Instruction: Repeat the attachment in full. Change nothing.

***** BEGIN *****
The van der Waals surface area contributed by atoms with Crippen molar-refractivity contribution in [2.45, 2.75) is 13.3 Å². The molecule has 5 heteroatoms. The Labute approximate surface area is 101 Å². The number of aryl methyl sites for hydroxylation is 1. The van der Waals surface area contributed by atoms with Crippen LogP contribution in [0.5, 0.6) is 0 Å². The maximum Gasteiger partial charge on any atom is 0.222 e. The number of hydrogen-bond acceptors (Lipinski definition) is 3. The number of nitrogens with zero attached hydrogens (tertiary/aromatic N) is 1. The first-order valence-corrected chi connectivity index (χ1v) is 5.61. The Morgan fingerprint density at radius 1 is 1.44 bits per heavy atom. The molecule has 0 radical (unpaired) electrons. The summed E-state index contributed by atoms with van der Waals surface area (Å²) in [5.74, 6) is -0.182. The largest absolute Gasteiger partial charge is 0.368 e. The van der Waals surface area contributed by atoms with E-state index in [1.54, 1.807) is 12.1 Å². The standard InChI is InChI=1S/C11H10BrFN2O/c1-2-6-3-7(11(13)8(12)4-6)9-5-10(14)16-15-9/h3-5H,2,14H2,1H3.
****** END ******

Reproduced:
The van der Waals surface area contributed by atoms with Crippen molar-refractivity contribution in [2.45, 2.75) is 13.3 Å². The molecule has 5 heteroatoms. The Labute approximate surface area is 101 Å². The number of aryl methyl sites for hydroxylation is 1. The van der Waals surface area contributed by atoms with Crippen LogP contribution in [0.5, 0.6) is 0 Å². The maximum Gasteiger partial charge on any atom is 0.222 e. The number of hydrogen-bond acceptors (Lipinski definition) is 3. The number of nitrogens with zero attached hydrogens (tertiary/aromatic N) is 1. The first-order valence-corrected chi connectivity index (χ1v) is 5.61. The Morgan fingerprint density at radius 1 is 1.44 bits per heavy atom. The molecule has 0 radical (unpaired) electrons. The summed E-state index contributed by atoms with van der Waals surface area (Å²) in [5.74, 6) is -0.182. The largest absolute Gasteiger partial charge is 0.368 e. The van der Waals surface area contributed by atoms with E-state index in [1.54, 1.807) is 12.1 Å². The standard InChI is InChI=1S/C11H10BrFN2O/c1-2-6-3-7(11(13)8(12)4-6)9-5-10(14)16-15-9/h3-5H,2,14H2,1H3.